Many of my perennial herbs are grown in 2 x4′ Square Foot Garden boxes. Mints are planted in their individual pots so they won’t take over my garden. I also have peppermint in a larger area from which it cannot escape. I use peppermint more and since it is next to the house it may also be a good insect/rodent repellant – although my cat is a good rodent repellant.
One of my perennial boxes contains oregano, dwarf oregano, lemon thyme, English thyme, Bronze fennel, and French tarragon. The other box has chives, garlic chives, sorrel, anise hyssop, and lovage. I planted lemongrass there for the summer hoping that it would increase in size. Towards fall I will pot it and bring it back indoors. Some herbs are perennial in warmer climates but not in my climate (zone 6). Lemongrass is one of these.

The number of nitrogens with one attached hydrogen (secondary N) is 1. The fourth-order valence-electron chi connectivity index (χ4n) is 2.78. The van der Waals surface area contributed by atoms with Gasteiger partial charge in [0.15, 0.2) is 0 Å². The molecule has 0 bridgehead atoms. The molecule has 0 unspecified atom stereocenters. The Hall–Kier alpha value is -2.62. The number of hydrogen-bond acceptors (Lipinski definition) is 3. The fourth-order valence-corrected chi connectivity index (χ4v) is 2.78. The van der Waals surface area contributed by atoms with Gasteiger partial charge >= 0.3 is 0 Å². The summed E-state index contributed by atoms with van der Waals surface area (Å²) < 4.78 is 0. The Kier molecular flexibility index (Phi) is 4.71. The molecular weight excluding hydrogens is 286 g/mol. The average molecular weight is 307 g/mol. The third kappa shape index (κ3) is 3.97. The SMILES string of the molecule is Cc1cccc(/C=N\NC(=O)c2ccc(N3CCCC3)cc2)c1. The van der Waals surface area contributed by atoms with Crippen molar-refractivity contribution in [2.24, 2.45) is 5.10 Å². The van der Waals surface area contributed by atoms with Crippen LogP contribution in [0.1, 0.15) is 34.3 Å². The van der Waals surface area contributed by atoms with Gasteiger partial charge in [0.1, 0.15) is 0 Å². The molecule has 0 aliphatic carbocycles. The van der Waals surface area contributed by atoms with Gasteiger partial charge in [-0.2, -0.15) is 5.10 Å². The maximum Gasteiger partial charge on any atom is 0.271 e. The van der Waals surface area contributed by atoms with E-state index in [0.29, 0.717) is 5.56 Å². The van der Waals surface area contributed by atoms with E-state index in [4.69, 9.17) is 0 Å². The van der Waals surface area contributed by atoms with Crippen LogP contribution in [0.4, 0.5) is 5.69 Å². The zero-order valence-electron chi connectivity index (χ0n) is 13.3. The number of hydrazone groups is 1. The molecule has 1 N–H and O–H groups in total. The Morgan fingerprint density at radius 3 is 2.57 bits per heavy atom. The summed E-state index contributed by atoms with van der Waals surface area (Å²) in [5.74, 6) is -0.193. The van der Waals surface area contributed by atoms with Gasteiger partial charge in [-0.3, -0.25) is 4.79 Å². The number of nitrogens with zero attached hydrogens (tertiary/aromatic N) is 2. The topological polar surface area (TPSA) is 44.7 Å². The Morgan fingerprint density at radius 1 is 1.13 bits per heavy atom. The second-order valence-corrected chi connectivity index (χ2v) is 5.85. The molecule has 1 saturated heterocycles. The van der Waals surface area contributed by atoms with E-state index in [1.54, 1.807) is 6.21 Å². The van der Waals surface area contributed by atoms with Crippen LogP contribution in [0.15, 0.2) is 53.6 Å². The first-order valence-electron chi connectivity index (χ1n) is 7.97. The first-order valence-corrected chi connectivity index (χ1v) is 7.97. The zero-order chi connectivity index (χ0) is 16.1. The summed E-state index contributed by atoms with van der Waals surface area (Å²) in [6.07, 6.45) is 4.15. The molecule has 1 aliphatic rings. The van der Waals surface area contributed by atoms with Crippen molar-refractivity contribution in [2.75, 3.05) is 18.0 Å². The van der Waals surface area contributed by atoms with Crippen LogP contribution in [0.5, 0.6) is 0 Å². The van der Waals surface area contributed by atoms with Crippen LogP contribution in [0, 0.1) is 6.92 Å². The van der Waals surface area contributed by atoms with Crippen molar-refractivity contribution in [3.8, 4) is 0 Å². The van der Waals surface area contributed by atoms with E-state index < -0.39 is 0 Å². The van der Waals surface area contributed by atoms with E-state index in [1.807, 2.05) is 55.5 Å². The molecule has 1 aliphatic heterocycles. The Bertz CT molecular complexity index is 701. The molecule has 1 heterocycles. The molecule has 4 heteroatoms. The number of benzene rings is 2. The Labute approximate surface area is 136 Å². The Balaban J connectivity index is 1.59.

Anyone know how to get the individual lemongrass stalks to increase in thickness?
I also grow lemon verbena, scented geraniums, and bay in pots which I bring outdoors after the temperature is over 45 F and return them to house in the fall when it is predicted to drop below 45. In addition I have two lemon trees, a navel orange, grapefruit, and lime that also enjoy the summer outdoors.
In other parts of the yard I have golden sage, lavenders, silver thyme, catnip, creeping thymes as well as common and unusual edibles.
I look forward to increasing my collection to more than what it was a couple moves ago when I had 14 varieties of mint and several thymes and oreganos among other plants.
Posted on June 8, 2010, in Herbs in Containers, learn to garden, mint, oregano, thyme and tagged chives, herb gardening, herb growing, perennial herbs, Square Foot Gardening. Bookmark the permalink. 2 Comments.